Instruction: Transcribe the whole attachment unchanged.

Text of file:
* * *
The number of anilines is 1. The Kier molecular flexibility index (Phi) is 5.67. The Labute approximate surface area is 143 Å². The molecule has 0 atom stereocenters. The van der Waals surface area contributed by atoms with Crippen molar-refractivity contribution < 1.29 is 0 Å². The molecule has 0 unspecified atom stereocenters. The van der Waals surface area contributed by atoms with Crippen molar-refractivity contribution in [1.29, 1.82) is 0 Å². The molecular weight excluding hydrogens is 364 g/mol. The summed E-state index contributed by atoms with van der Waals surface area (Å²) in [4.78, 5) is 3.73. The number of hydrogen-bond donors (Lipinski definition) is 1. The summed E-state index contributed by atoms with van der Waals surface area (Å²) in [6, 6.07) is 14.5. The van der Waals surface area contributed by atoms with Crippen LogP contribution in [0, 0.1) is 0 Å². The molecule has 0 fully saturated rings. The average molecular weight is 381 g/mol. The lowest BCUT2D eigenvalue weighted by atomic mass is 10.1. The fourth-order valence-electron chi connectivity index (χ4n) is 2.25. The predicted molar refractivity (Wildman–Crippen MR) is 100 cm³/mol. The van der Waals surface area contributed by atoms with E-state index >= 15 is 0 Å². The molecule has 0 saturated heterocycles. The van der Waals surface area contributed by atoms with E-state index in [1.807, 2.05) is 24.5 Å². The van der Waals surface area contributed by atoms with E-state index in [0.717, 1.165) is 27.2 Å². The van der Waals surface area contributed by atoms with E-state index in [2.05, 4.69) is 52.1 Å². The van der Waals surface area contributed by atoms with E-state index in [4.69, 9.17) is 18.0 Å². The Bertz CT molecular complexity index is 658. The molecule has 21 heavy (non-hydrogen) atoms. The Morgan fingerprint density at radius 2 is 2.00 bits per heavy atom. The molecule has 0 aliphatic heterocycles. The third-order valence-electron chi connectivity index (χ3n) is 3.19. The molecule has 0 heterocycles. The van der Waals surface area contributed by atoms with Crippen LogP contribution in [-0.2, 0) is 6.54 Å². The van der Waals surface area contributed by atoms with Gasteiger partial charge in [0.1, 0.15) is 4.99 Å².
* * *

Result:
The number of anilines is 1. The Kier molecular flexibility index (Phi) is 5.67. The Labute approximate surface area is 143 Å². The molecule has 0 atom stereocenters. The van der Waals surface area contributed by atoms with Crippen molar-refractivity contribution < 1.29 is 0 Å². The molecule has 0 unspecified atom stereocenters. The van der Waals surface area contributed by atoms with Crippen molar-refractivity contribution in [1.29, 1.82) is 0 Å². The molecular weight excluding hydrogens is 364 g/mol. The summed E-state index contributed by atoms with van der Waals surface area (Å²) in [4.78, 5) is 3.73. The number of hydrogen-bond donors (Lipinski definition) is 1. The summed E-state index contributed by atoms with van der Waals surface area (Å²) in [6, 6.07) is 14.5. The van der Waals surface area contributed by atoms with Crippen LogP contribution in [0, 0.1) is 0 Å². The molecule has 0 fully saturated rings. The average molecular weight is 381 g/mol. The lowest BCUT2D eigenvalue weighted by atomic mass is 10.1. The fourth-order valence-electron chi connectivity index (χ4n) is 2.25. The predicted molar refractivity (Wildman–Crippen MR) is 100 cm³/mol. The van der Waals surface area contributed by atoms with E-state index >= 15 is 0 Å². The molecule has 0 saturated heterocycles. The van der Waals surface area contributed by atoms with E-state index in [1.807, 2.05) is 24.5 Å². The van der Waals surface area contributed by atoms with E-state index in [0.717, 1.165) is 27.2 Å². The van der Waals surface area contributed by atoms with E-state index in [2.05, 4.69) is 52.1 Å². The van der Waals surface area contributed by atoms with E-state index in [4.69, 9.17) is 18.0 Å². The Bertz CT molecular complexity index is 658. The molecule has 21 heavy (non-hydrogen) atoms. The Morgan fingerprint density at radius 2 is 2.00 bits per heavy atom. The molecule has 0 aliphatic heterocycles. The third-order valence-electron chi connectivity index (χ3n) is 3.19. The molecule has 0 heterocycles. The van der Waals surface area contributed by atoms with Crippen LogP contribution in [-0.2, 0) is 6.54 Å². The van der Waals surface area contributed by atoms with Gasteiger partial charge in [0.1, 0.15) is 4.99 Å².